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Trends: Snowden didn’t change public’s behaviour

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For all the NSA documents revealed by Snowden, and for all the news headlines stressing the gravity of the situation, it seems the general public has not changed their behaviour much. At least that would be the conclusion if looking at the worldwide trends of a few Google search terms: As can be seen in the first chart, the terms Snowden and NSA quickly rose to prominence when the story broke in the second half of 2013. However, interest quickly declined. If we look at the two next charts, comparing terms privacy, surveillance, encryption there seem to be no correlation with the former terms at all. Maybe there is an ever so faint increase in the term encryption, but nothing of significance.

The two last charts compare the terms encryption, surveillance in Germany. Here there is a small blip for the former term, while interest in the later, surveillance, seems to have increased significantly. This is possibly driven by the news stories there about NSA spying on Chancellor Angela Merkel.

These trends are rather disappointing to see. One would have hoped for at least a blip on the radar when it comes to public awareness of these issues. Instead, the distraction campaigns by most of the mainstream media seems to have been successful: The headlines have been focusing on Snowden, his girlfriend, his father, and whether he is a hero or traitor. Masking and excusing the abuse of power by NSA, GCHQ and the politicians who support these organizations have been successful. In fact, in Britain the story has taken the bizarre turn where the government is investigating The Guardian and editor Alan Rusbridger for publishing the leaked documents. What other clue do you need to see that the so called democracies and free countries of the West is nothing but a mirage for a powerful and abusive elite?

Swedish politician Rickard Falkvinge put it nicely in his post about the coming of the Swedish police-state:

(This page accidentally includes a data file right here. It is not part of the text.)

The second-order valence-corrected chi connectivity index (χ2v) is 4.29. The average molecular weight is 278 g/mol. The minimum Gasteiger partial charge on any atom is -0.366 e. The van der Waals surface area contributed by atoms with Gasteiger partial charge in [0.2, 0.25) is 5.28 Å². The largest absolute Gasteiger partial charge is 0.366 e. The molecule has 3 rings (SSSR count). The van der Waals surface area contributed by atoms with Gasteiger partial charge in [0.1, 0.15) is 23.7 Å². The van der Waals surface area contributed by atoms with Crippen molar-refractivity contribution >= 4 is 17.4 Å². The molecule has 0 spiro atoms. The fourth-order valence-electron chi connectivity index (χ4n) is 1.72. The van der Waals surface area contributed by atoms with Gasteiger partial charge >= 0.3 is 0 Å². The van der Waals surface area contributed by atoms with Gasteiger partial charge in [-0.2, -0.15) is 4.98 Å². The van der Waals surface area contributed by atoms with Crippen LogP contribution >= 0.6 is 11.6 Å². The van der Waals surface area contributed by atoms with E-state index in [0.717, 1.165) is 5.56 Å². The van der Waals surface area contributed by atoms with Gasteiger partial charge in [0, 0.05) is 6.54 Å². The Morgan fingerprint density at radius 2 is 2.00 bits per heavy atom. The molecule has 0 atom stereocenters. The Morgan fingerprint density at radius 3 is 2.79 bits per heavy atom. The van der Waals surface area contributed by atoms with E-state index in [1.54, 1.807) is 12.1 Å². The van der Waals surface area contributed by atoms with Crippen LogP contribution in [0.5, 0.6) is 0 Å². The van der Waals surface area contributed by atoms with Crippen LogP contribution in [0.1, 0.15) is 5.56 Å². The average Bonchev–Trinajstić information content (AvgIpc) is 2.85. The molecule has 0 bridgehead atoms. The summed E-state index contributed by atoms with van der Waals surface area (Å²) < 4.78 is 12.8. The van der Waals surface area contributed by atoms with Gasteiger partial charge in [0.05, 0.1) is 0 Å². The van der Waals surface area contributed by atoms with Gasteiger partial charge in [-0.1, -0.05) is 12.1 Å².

A key difference between a functioning democracy and a police state is, that in a functioning democracy, the Police don’t get everything they point at.


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Fiber optics

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For a long time I’ve been plotting to make a fiber optic “star” ceiling, however I’ve been put off by the prohibitively expensive offers on fiber, at around one Euro per meter for the 1.0 mm thickness. Enter The Fiber Optic Store, specialising exactly in star ceilings, they have a wide range of filaments (i.e. single threads as opposed to cables) available at custom lengths. For their bigger quantities, 1.0 mm comes down to about $0.40 / meter. They also have some interesting combo-backs, and even a small sampling offer to get an idea of the sizes.

Furthermore, they have a large FAQ and guide section with a well of information and tips. And finally, for the DIY illuminator, they have a bright idea on how to attach the fiber treads to a single LED. As seen in the picture below, they are kept in place by heat shrink tubing.

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Soil Moisture Sensor

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Over at Andrew Frueh has an interesting article on a DIY soil moister sensor. It is simply two large nails with wires attached. By measuring the resistance of the soil between the nails, he gets a crude measurement of how wet the soil is. The more water, the lower resistance. He points to a few problems with this approach, including temperature affecting the resistance, as well as salinity and pH levels playing a role. Furthermore, electrolysis and corrosion is a problem over time. Frueh has improved on the basic circuit by using a H-bridge to alternate the direction of the current for the readings. That way, the nails last longer.

A different approach to measuring soil moisture, is to measure the dielectric constant. An example of such a sensor is the commercial product VG400 from Vegetronix. It sells for $37, so it doesn’t scale to use it for many plants the same way as two nails does. The method is interesting though, with more basic information in this University of Cambridge module.

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Building XBMC on the RPi